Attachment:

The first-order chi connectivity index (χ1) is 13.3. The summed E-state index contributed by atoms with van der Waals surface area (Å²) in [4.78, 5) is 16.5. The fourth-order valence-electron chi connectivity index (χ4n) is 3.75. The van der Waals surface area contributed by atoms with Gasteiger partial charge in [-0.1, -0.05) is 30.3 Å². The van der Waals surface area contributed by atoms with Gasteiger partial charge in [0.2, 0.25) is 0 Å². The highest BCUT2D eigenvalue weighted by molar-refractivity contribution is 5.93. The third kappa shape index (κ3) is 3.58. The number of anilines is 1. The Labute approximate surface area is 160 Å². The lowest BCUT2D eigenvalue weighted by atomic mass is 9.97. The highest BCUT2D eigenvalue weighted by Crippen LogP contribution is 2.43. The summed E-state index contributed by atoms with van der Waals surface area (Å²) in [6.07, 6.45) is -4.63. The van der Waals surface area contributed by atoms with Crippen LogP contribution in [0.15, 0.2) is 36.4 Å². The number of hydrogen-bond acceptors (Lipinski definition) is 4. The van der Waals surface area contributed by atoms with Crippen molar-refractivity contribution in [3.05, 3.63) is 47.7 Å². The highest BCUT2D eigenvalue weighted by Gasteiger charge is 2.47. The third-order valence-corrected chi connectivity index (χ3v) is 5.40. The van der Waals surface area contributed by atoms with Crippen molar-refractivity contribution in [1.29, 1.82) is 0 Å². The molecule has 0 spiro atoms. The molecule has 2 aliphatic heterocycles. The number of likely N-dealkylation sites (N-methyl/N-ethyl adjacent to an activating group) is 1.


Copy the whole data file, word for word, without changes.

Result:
The first-order chi connectivity index (χ1) is 13.3. The summed E-state index contributed by atoms with van der Waals surface area (Å²) in [4.78, 5) is 16.5. The fourth-order valence-electron chi connectivity index (χ4n) is 3.75. The van der Waals surface area contributed by atoms with Gasteiger partial charge in [-0.1, -0.05) is 30.3 Å². The van der Waals surface area contributed by atoms with Gasteiger partial charge in [0.2, 0.25) is 0 Å². The highest BCUT2D eigenvalue weighted by molar-refractivity contribution is 5.93. The third kappa shape index (κ3) is 3.58. The number of anilines is 1. The Labute approximate surface area is 160 Å². The lowest BCUT2D eigenvalue weighted by atomic mass is 9.97. The highest BCUT2D eigenvalue weighted by Crippen LogP contribution is 2.43. The summed E-state index contributed by atoms with van der Waals surface area (Å²) in [6.07, 6.45) is -4.63. The van der Waals surface area contributed by atoms with Crippen LogP contribution in [0.15, 0.2) is 36.4 Å². The number of hydrogen-bond acceptors (Lipinski definition) is 4. The van der Waals surface area contributed by atoms with Crippen molar-refractivity contribution in [3.05, 3.63) is 47.7 Å². The highest BCUT2D eigenvalue weighted by Gasteiger charge is 2.47. The third-order valence-corrected chi connectivity index (χ3v) is 5.40. The van der Waals surface area contributed by atoms with Crippen molar-refractivity contribution in [1.29, 1.82) is 0 Å². The molecule has 0 spiro atoms. The molecule has 2 aliphatic heterocycles. The number of likely N-dealkylation sites (N-methyl/N-ethyl adjacent to an activating group) is 1.